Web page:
Who has, and needs, the power?
A Guide to WordPress User Roles and the Abilities of Each
WordPress has many different levels of access. Some have great power, and access to everything – some very little.
Being able to designate different access levels to different users allows one to be able to get everything done by a range of users, but with the flexibility to restrict access to certain functionalities to certain people. After all, not everyone needs to be able to do everything. While we may create and set custom user levels if the situation happens to require it the below are the standard permissions levels which cover the needs of users in most cases.
Administrator – Somebody who has access to all the administration features within a site
They can view and edit everything, including the access levels of other users and the plugins in use on a site. This access level is one usually reserved for ourselves in order to ensure we can do any work we may need to go on the site and for site owners. Administrators can do everything they wish with regard to administering a site, so we recommend having a minimal number of Admin users and having extremely secure passwords on these accounts.
Editor – somebody who can publish and manage their own posts and the posts of other users
Editors do not have access to change your site settings. This means that they cannot install plugins and themes, add new users or edit the access levels of other users. They can however publish the posts of other people, administrate the comments left on posts, create post categories and
Author – somebody who can write, edit, publish and delete their own posts, but not those of other users
When writing posts they must choose an existing category when publishing as they cannot create new ones. That said, they can still add tags to their posts to help with SEO. Authors can also view comments, published or not, but they cannot change the status (ie approve or delete) of any comment. As they are a lower access user level that Editor or Admin the only risk of them doing something one might not want them to do is publish or delete an article of their own. This means that they are a fairly low-risk user.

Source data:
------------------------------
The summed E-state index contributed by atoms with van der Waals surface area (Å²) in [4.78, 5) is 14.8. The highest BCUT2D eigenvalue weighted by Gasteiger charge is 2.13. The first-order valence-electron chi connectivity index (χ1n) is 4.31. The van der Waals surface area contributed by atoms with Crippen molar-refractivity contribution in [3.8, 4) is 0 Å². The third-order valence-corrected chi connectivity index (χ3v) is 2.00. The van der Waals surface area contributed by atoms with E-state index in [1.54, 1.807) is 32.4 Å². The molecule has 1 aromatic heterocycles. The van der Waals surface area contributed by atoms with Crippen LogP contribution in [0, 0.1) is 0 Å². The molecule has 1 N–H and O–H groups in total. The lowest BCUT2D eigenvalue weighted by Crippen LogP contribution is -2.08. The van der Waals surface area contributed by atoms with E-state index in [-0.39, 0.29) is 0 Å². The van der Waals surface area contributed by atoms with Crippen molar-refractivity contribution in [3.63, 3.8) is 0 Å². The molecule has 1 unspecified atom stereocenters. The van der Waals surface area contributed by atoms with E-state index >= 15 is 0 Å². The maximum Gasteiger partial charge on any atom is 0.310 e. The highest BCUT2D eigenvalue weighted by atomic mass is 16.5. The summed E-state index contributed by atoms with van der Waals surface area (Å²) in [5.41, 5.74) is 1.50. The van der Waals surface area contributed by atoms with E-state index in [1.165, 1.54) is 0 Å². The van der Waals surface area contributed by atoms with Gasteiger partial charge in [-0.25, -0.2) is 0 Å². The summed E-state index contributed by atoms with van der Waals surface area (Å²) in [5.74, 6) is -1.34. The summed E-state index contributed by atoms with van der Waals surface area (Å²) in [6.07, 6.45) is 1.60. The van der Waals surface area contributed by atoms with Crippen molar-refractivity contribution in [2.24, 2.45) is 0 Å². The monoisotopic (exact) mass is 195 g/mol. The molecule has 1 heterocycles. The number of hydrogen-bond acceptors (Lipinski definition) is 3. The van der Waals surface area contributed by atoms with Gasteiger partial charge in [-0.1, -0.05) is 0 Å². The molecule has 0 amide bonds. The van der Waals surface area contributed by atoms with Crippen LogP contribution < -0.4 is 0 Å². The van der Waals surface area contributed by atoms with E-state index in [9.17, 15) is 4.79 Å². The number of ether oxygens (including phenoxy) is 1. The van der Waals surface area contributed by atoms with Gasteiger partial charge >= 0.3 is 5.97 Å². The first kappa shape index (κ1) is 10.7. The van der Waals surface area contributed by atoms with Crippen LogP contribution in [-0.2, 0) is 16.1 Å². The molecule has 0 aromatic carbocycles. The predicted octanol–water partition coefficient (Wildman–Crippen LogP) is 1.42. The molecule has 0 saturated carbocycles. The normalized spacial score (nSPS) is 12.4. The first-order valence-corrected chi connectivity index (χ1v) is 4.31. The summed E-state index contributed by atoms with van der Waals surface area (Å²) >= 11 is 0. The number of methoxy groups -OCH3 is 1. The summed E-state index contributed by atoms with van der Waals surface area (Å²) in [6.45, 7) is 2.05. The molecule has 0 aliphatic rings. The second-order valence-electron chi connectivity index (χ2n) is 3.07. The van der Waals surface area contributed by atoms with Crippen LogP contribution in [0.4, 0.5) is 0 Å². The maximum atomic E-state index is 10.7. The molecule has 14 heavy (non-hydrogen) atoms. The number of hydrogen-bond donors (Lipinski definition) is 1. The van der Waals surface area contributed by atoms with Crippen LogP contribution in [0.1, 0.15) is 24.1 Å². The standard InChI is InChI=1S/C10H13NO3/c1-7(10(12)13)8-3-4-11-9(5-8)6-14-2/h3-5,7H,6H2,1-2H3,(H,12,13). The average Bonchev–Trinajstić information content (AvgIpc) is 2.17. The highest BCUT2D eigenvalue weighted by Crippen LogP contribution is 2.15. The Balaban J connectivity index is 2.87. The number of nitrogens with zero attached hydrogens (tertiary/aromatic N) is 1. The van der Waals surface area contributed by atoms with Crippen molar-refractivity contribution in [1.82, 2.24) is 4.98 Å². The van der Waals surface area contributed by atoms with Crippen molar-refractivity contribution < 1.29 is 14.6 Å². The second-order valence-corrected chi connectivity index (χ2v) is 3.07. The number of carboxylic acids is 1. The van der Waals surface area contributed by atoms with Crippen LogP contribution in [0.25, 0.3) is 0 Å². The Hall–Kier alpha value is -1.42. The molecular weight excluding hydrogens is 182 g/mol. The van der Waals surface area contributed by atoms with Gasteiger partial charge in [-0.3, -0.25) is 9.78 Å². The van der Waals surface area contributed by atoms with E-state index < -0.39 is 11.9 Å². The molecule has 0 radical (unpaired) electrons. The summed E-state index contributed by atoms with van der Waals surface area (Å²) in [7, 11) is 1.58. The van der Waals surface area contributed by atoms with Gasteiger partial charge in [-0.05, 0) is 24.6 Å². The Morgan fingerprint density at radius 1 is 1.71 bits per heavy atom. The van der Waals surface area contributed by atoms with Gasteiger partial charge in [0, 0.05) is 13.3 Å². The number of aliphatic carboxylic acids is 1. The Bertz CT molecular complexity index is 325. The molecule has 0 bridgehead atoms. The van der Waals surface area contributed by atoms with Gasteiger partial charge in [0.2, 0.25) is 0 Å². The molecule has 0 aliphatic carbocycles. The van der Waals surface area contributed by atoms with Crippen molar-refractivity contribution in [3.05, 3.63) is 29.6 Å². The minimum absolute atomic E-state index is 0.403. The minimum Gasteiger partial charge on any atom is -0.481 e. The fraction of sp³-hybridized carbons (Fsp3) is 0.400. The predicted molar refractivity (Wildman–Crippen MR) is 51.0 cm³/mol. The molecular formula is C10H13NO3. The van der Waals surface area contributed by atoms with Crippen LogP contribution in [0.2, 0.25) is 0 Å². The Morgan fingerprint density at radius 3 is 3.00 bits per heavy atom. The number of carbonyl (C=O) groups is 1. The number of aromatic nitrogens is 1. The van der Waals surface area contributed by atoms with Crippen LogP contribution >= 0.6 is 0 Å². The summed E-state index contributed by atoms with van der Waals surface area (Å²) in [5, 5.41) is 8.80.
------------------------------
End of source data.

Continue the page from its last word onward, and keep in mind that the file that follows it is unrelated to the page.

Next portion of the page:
Contributor – somebody who can write and manage their own posts but cannot publish them
They must have their work published by other user with Admin/Editor access levels. This user level can realistically do quite little as their posts must be published by an Admin or Editor and they cannot upload files – which other, higher access levels can. The only real downside to this is that another user must upload an image which they wish to use in their article(s).
Subscriber – somebody who can only manage their profile
Handy for being able to be contacted by the owners/admins of a site, but cannot actively participate as the other users can. It does however have it’s use as a level as it allows you to publish posts on a company site which are only visible to logged in users. An example of this might be details of a staff event. If all staff are members of the site then they can view the page when logged in – but random internet users, non-staff members etc cannot see the page which gives it and the data within privacy.
So before you set a user/staff members access level for your site, stop and think “What access level do they need?”
As a final note, there are many third party plugins that further extend the WordPress permissions capabilities, by creating new roles with atomic control over access, by hiding items from the admin menu. However these should be used with care.